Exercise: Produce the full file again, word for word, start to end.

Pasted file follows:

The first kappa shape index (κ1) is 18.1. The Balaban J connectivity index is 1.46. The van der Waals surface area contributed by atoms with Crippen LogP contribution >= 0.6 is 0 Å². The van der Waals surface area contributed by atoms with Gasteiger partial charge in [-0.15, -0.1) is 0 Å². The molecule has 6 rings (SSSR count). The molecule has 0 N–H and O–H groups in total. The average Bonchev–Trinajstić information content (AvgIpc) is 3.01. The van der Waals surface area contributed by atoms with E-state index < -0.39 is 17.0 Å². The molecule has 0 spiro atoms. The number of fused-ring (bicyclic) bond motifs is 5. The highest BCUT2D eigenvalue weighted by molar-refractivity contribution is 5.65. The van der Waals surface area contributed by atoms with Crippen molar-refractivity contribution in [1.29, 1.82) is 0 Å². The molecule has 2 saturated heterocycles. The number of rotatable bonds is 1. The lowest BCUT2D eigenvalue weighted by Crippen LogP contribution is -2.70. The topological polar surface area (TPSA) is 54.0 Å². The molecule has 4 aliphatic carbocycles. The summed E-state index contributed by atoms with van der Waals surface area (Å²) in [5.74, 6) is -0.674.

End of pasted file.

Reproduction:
The first kappa shape index (κ1) is 18.1. The Balaban J connectivity index is 1.46. The van der Waals surface area contributed by atoms with Crippen LogP contribution >= 0.6 is 0 Å². The van der Waals surface area contributed by atoms with Gasteiger partial charge in [-0.15, -0.1) is 0 Å². The molecule has 6 rings (SSSR count). The molecule has 0 N–H and O–H groups in total. The average Bonchev–Trinajstić information content (AvgIpc) is 3.01. The van der Waals surface area contributed by atoms with E-state index < -0.39 is 17.0 Å². The molecule has 0 spiro atoms. The number of fused-ring (bicyclic) bond motifs is 5. The highest BCUT2D eigenvalue weighted by molar-refractivity contribution is 5.65. The van der Waals surface area contributed by atoms with Crippen molar-refractivity contribution in [1.29, 1.82) is 0 Å². The molecule has 2 saturated heterocycles. The number of rotatable bonds is 1. The lowest BCUT2D eigenvalue weighted by Crippen LogP contribution is -2.70. The topological polar surface area (TPSA) is 54.0 Å². The molecule has 4 aliphatic carbocycles. The summed E-state index contributed by atoms with van der Waals surface area (Å²) in [5.74, 6) is -0.674.